International conference planned for autumn.
The Obama Administration has backed calls for an in-depth ethical review of gene-editing technology. This move came swiftly after Chinese scientists announced that they had altered the genome of non-viable human embryos earlier in May. “The Administration believes that altering the human germline for clinical purposes is a line that should not be crossed at this time,” said John P. Holdren, the white House science advisor.
The US National Academy of Sciences (NAS) and its National Academy of Medicine (NAM) have convened an international meeting in the (northern) autumn to discuss the implications of human germline gene-editing technologies in both research and clinical applications. Holdren says that great circumspection is needed:
“Research along these lines raises serious and urgent questions about the potential implications for clinical applications that could lead to genetically altered humans. The full implications of such a step could not be known until a number of generations had inherited the genetic changes made — and choices made in one country could affect all of us.”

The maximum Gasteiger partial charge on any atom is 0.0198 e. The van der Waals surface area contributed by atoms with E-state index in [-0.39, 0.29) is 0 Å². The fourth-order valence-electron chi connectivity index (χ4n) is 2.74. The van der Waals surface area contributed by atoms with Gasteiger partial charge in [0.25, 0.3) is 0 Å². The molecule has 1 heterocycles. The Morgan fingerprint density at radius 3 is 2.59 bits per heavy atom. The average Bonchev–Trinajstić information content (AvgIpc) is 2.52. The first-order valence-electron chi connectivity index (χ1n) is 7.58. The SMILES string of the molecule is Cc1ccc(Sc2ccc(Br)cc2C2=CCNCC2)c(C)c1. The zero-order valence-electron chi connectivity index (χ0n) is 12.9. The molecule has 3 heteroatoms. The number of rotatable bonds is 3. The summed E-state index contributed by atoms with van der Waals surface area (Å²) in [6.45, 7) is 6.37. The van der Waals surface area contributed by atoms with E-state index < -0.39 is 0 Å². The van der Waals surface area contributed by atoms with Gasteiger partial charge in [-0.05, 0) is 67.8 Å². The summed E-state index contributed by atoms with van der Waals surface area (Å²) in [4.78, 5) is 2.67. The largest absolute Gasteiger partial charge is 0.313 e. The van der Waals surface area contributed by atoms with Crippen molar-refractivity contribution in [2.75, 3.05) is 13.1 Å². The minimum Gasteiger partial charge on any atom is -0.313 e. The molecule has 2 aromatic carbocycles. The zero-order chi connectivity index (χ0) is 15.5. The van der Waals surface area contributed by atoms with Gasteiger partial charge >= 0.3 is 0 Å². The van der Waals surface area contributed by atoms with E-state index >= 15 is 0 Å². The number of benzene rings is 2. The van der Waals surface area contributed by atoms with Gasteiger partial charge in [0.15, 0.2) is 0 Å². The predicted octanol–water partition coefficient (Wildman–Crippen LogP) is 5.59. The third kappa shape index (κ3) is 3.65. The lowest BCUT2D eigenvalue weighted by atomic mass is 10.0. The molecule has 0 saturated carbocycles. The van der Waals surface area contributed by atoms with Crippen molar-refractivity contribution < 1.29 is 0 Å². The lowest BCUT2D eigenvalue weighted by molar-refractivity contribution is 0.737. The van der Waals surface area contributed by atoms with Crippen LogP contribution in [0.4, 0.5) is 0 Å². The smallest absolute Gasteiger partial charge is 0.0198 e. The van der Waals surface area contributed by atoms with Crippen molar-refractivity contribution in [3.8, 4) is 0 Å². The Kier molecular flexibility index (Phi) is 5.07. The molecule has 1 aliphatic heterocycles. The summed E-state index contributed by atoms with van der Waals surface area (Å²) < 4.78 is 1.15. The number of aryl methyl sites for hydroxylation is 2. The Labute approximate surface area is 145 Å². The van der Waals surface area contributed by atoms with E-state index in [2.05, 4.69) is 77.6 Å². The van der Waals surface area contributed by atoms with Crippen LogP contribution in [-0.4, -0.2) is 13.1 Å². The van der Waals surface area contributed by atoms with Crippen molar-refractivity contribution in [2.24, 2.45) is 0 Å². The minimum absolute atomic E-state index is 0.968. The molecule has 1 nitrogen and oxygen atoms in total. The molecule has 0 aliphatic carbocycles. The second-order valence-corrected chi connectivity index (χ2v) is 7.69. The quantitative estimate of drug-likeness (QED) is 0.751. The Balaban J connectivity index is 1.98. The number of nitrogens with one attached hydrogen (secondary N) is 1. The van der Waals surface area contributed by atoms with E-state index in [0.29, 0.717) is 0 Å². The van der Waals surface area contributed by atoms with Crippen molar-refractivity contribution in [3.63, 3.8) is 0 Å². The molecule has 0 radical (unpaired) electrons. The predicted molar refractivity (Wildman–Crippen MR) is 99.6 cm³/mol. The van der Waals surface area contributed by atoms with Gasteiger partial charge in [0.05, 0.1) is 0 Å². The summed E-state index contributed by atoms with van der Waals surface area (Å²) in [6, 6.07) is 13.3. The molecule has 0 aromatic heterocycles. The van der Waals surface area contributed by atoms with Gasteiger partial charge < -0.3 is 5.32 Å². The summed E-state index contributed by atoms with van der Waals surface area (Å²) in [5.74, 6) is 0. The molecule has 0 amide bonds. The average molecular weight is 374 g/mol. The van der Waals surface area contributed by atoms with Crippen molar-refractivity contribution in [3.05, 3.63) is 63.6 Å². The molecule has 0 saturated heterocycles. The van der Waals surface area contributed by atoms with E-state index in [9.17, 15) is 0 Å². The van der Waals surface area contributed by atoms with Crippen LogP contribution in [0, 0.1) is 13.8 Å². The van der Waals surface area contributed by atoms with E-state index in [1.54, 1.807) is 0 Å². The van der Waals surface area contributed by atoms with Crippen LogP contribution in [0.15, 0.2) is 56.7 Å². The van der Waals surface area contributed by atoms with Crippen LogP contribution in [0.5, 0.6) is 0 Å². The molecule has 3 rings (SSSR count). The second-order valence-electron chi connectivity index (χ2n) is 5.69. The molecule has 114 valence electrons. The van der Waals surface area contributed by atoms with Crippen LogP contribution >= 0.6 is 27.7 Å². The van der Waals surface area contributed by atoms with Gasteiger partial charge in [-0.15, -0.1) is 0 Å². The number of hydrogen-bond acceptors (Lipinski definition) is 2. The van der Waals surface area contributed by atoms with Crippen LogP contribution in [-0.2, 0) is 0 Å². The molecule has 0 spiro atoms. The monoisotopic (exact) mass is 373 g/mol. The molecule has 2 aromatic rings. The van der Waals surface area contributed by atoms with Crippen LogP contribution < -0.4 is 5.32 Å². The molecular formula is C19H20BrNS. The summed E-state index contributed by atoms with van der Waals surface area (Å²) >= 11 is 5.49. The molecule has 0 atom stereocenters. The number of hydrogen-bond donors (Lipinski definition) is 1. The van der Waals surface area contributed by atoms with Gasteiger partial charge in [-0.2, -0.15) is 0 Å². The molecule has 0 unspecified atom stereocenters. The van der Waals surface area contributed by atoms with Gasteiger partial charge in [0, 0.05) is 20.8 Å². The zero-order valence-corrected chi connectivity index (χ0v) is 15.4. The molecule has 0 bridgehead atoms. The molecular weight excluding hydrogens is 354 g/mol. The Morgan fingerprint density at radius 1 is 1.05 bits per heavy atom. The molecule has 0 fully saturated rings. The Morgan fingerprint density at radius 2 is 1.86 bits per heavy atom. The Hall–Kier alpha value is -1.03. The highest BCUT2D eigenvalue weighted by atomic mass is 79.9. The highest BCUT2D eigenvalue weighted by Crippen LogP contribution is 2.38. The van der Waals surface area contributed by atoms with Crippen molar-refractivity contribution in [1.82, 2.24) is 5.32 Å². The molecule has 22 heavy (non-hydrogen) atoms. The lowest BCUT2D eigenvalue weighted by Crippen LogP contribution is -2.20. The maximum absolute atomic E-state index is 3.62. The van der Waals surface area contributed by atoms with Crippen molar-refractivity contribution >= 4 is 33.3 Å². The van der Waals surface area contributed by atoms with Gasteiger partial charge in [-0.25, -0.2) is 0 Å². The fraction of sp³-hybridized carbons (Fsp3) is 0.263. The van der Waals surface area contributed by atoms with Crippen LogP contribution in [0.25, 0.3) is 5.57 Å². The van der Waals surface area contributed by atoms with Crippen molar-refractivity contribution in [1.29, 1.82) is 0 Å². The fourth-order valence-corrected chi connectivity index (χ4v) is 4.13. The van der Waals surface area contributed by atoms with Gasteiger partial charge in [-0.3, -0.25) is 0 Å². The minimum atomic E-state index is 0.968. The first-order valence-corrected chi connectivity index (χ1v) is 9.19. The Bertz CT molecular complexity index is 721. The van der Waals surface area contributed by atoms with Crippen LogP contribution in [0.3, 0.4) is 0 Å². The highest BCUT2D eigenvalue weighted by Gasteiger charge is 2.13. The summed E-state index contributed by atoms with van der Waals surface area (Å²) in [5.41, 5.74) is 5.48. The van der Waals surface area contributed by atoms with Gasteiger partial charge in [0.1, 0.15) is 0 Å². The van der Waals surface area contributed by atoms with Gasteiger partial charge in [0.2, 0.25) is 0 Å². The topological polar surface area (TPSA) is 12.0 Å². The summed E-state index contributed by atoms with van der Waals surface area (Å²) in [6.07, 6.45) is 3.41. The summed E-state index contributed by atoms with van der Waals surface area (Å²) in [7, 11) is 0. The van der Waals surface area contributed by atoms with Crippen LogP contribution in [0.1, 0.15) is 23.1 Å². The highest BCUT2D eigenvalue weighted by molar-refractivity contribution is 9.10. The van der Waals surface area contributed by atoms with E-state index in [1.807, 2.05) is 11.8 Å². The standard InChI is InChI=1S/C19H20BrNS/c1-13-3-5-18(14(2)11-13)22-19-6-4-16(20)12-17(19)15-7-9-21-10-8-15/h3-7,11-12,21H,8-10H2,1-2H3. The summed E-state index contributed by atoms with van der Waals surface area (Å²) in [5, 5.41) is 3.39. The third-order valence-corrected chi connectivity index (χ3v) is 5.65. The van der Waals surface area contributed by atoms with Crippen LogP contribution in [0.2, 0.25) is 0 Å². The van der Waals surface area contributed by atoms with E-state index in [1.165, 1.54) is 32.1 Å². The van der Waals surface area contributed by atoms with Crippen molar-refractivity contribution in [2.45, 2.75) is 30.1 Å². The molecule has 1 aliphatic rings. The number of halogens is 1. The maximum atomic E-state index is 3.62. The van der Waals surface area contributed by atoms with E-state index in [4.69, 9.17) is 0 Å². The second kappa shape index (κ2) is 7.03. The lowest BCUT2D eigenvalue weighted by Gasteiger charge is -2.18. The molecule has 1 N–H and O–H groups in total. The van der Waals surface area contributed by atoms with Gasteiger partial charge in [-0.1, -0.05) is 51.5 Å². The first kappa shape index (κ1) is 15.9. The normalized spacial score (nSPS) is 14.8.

The NAS summit will bring together international experts to explore the scientific, ethical, and policy issues associated with human gene-editing research. A committee will consider and recommend standards, guidelines, and practices in the US and around the world. The NAS regards this as a new Asilomar conferece, a 1975 gathering which led to guidelines for recombinant DNA research.
Columbia University biology professor Robert Pollack published a strong letter in Science which sums up the unease among some scientists:
This opening to germline modification is, simply put, the opening of a return to the agenda of eugenics: the positive selection of “good” versions of the human genome and the weeding out of “bad” versions, not just for the health of an individual, but for the future of the species…
Rational eugenics is still eugenics. The best in the world will not remove the pain from those borninto a world of germ-line modification but who had not been given a costly investment in their gametes. They will emerge with the complexity of a genome different from what this technology will be able to define as “normal.” I do not think anything short of a complete and total ban on human germline modification will do, to prevent this powerful force for rational medicine—one patient at a time—from becoming the beginning of the end of the simplest notion of each of us being “endowed by our Creator with certain inalienable rights.”
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